Most the analysis carried out in Part II of this book, and related to the importance of operational risk, can be explained by the consequences of the subprime mortgage crisis, and the huge fines that resulted from this crisis.
All these fines can be considered as related to conduct risk, as for instance the sales of mortgage-back securities, which are considered as mis-selling case.
According to Thomson-Reuters, financial institutions increasingly tend to adopt a separate working definition of conduct risk, as for instance 70% of G-SIFIs (Global Systemically Important Financial Institutions) have a separate definition of Conduct Risk.
However, among the 10 US and European institutions that paid almost $100 billion in fines and settlements to diverse bodies (DOJ, FDIC, State of New York, and so on) less than 50% explicitly propose a definition of conduct risk in their annual report.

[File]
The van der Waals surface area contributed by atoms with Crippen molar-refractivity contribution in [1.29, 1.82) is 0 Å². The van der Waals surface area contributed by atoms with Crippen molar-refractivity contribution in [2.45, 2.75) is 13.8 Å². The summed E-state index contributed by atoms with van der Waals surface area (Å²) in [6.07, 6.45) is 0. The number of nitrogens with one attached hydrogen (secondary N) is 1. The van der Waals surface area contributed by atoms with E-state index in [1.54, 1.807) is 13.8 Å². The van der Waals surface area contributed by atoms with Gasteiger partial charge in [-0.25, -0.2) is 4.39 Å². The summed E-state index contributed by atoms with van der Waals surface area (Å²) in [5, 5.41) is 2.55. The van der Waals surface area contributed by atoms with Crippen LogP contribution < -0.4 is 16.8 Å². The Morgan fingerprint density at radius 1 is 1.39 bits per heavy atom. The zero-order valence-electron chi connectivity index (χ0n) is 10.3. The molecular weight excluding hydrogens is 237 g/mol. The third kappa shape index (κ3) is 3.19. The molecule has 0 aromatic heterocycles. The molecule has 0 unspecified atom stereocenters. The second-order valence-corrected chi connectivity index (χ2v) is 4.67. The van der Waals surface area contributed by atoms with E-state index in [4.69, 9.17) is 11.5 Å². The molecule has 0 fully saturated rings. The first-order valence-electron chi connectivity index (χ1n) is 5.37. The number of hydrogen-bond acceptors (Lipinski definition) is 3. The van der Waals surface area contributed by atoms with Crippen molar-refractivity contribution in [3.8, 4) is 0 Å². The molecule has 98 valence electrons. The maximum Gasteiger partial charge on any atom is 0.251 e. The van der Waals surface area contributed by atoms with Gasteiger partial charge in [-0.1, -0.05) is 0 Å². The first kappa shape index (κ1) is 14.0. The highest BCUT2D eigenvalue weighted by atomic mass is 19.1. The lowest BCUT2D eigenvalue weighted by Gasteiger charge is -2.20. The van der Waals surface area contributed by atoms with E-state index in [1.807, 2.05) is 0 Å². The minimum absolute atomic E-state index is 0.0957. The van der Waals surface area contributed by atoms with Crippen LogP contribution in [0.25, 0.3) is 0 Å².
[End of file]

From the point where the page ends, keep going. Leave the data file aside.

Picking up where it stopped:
Here is a sample of the definitions proposed:
- The risk of detriment to customers, clients, market integrity, competition, or [the firm] from the inappropriate supply of financial services, including instances of wilful or negligent misconduct.
- Conduct risk is the risk that [the firm's] employees or agents may (intentionally or through negligence) harm customers, clients, or the integrity of the markets, and thereby the integrity of the firm.
- The risk that improper behavior or judgment by our employees may result in a negative financial, nonfinancial ...